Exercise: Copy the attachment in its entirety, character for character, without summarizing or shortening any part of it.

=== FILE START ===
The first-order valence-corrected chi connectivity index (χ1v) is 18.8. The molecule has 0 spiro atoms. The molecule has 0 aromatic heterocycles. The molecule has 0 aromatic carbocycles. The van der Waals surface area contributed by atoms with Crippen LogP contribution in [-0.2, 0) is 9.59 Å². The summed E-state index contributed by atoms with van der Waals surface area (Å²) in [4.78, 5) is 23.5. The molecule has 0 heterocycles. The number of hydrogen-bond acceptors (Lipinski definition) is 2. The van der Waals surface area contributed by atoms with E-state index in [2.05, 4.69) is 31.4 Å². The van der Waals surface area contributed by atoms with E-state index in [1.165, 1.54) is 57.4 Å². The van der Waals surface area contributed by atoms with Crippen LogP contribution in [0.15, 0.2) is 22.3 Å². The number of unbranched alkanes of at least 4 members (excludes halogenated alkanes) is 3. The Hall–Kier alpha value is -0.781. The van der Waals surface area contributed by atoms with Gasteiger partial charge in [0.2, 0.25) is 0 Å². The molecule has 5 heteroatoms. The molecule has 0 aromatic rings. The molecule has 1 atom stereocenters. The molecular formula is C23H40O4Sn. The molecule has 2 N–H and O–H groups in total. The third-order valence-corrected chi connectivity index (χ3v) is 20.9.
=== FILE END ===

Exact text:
The first-order valence-corrected chi connectivity index (χ1v) is 18.8. The molecule has 0 spiro atoms. The molecule has 0 aromatic heterocycles. The molecule has 0 aromatic carbocycles. The van der Waals surface area contributed by atoms with Crippen LogP contribution in [-0.2, 0) is 9.59 Å². The summed E-state index contributed by atoms with van der Waals surface area (Å²) in [4.78, 5) is 23.5. The molecule has 0 heterocycles. The number of hydrogen-bond acceptors (Lipinski definition) is 2. The van der Waals surface area contributed by atoms with E-state index in [2.05, 4.69) is 31.4 Å². The van der Waals surface area contributed by atoms with E-state index in [1.165, 1.54) is 57.4 Å². The van der Waals surface area contributed by atoms with Crippen LogP contribution in [0.15, 0.2) is 22.3 Å². The number of unbranched alkanes of at least 4 members (excludes halogenated alkanes) is 3. The Hall–Kier alpha value is -0.781. The van der Waals surface area contributed by atoms with Gasteiger partial charge in [0.2, 0.25) is 0 Å². The molecule has 5 heteroatoms. The molecule has 0 aromatic rings. The molecule has 1 atom stereocenters. The molecular formula is C23H40O4Sn. The molecule has 2 N–H and O–H groups in total. The third-order valence-corrected chi connectivity index (χ3v) is 20.9.